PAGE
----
Iraqis marked one year of protests as they turned out in Baghdad and other places in central and southern Iraq on Thursday.
Iraq has suffered from lack of infrastructure investment and no “peace dividend” for the thousands of Iraqis who served in the battles against ISIS that ended in 2017. Iraqis feel their country is being taken over by militias and corruption. They came out to protest last year and were met by bullets, usually fired by pro-Iranian militias.
Hundreds of Iraqis died in the protests, and thousands were injured. For the past year, protest leaders and activists, including many young men and women, have been systematically hunted down and executed or kidnapped. Security forces responded by killing protesters last year, Amnesty International reported Thursday.
Iraq’s militias, many affiliated with the Hashd al-Shaabi, or Popular Mobilization Units, are part of the government’s paramilitary forces but are loyal to Iran and pro-Iranian political parties. They include Kataib Hezbollah, Asaib Ahl al-Haq, Harakat Hezbollah al-Nujaba, Badr, and Saraya al-Khorasani. They number some 150,000 men.
Videos on Thursday showed Baghdad’s Tahrir Square full of protesters. Last year, the activists were responsible for bringing down the government of Adel Abdul Mahdi, a largely ineffectual leader who had served since 2018.
Several designated prime ministers failed to form a government until Mustafa al-Kadhimi, a former intelligence chief and activist, formed one that promised hope and an end to impunity for attacks. But Iran has undermined him by activating the militias to attack US forces and convoys that supply US troops.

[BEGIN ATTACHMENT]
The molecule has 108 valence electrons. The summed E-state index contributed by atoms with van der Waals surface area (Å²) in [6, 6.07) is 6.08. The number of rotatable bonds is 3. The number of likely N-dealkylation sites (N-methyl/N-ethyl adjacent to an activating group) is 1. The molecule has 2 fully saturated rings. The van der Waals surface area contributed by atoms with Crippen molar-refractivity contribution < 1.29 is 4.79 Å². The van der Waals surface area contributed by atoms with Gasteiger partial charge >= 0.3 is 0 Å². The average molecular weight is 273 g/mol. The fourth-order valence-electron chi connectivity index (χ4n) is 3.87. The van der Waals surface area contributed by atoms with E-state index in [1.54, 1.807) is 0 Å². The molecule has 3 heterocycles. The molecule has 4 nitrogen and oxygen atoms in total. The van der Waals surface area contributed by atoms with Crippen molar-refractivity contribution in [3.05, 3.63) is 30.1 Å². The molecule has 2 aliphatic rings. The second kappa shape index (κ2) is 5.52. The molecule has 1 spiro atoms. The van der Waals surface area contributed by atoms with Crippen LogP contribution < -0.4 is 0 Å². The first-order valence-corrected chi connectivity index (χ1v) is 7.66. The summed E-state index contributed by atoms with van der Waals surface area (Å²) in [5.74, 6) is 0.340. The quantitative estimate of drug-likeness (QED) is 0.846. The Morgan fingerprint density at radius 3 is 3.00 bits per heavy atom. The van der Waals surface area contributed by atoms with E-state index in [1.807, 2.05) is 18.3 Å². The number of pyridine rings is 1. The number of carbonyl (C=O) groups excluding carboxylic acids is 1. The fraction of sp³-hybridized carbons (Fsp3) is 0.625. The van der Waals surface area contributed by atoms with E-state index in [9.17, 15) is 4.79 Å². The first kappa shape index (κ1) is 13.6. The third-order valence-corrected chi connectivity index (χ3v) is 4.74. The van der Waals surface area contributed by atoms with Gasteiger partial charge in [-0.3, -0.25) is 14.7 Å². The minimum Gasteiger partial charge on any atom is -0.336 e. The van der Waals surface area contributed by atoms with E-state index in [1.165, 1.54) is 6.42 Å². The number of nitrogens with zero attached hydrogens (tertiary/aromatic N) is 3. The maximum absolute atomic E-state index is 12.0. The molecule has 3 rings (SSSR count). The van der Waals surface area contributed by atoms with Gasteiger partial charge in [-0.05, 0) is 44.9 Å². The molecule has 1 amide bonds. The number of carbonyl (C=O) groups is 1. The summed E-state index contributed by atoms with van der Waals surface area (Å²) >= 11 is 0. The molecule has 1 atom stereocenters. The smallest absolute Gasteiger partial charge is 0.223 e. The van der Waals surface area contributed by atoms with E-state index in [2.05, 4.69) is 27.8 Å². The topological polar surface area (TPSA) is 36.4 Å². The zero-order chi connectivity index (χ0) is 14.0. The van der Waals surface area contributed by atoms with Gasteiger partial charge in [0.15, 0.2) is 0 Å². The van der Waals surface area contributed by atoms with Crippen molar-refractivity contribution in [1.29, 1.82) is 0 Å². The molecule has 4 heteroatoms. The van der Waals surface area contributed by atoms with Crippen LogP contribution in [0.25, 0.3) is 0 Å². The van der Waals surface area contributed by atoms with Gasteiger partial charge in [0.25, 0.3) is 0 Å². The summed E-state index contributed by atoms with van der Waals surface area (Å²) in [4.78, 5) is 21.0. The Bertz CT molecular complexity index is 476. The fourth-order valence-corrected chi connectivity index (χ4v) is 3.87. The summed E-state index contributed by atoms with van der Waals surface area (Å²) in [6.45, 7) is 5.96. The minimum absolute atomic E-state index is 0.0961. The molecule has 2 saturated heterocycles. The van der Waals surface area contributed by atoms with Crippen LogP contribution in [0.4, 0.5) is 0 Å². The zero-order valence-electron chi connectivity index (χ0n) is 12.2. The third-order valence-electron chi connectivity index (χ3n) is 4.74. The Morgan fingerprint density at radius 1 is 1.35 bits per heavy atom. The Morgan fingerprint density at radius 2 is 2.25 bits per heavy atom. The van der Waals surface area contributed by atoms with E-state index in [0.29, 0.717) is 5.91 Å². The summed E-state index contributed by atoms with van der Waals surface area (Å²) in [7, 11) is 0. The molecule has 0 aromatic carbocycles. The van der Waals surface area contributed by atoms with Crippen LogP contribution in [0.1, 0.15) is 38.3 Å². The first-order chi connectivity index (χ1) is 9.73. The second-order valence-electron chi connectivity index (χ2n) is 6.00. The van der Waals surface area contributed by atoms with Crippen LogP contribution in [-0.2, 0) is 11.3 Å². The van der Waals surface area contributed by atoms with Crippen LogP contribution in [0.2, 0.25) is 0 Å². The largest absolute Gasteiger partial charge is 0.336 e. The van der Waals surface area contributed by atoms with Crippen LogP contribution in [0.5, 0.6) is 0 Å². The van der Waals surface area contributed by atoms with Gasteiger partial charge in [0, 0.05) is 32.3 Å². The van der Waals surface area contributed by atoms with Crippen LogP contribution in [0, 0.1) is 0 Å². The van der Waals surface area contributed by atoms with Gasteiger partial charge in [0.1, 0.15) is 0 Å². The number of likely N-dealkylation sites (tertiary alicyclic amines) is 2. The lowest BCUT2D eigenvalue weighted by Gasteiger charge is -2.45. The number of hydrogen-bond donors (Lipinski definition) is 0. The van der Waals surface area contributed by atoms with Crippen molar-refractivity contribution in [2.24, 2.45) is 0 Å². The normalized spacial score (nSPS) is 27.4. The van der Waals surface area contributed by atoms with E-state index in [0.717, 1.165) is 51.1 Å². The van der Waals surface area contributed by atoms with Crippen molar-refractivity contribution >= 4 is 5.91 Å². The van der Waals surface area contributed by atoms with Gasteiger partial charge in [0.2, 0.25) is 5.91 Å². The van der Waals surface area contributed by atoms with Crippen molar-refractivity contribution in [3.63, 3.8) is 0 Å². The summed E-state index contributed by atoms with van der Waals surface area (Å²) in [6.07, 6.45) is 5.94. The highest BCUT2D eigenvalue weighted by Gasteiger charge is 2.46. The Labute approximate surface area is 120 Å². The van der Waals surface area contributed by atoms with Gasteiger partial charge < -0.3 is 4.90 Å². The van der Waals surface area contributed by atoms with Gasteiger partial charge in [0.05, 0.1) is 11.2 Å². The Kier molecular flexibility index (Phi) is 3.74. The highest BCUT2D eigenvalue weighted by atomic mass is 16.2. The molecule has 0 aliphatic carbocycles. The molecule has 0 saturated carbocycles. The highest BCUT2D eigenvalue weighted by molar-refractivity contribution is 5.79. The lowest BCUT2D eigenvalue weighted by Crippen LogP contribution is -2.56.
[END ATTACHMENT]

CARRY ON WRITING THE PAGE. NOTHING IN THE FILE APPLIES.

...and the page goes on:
The US has handed over eight facilities to Iraq as pro-Iran militias demand that its forces leave. Pro-Iranian groups in Mosul fired rockets at the Kurdistan autonomous region Wednesday night. They fired a rocket at Baghdad, killing a family, on Tuesday.
It is unclear whether Kadhimi can rein in the militias. In June, he tried to send counterterrorism forces to detain them, but they were released.
The protesters say they will not give up and will continue to fight for a better Iraq and a future not controlled by Iran and corruption. Many of them were born with no memories of the Saddam Hussein era. They grew up when Iraq was occupied by US forces and riven by violence of the so-called “surge” against insurgents.
They came of age as ISIS attacked Iraq in 2014 and almost laid siege to Baghdad. After years of hellish battles with the genocidal ISIS fighters, they went home to Basra to find schools that lack water and sewage in the streets.
Iraq imports electricity and goods from Iran even though it sits on more than 5% of the world’s oil reserves.
The protesters want answers. They want to know who sold their future. So far, they have yet to receive an adequate answer.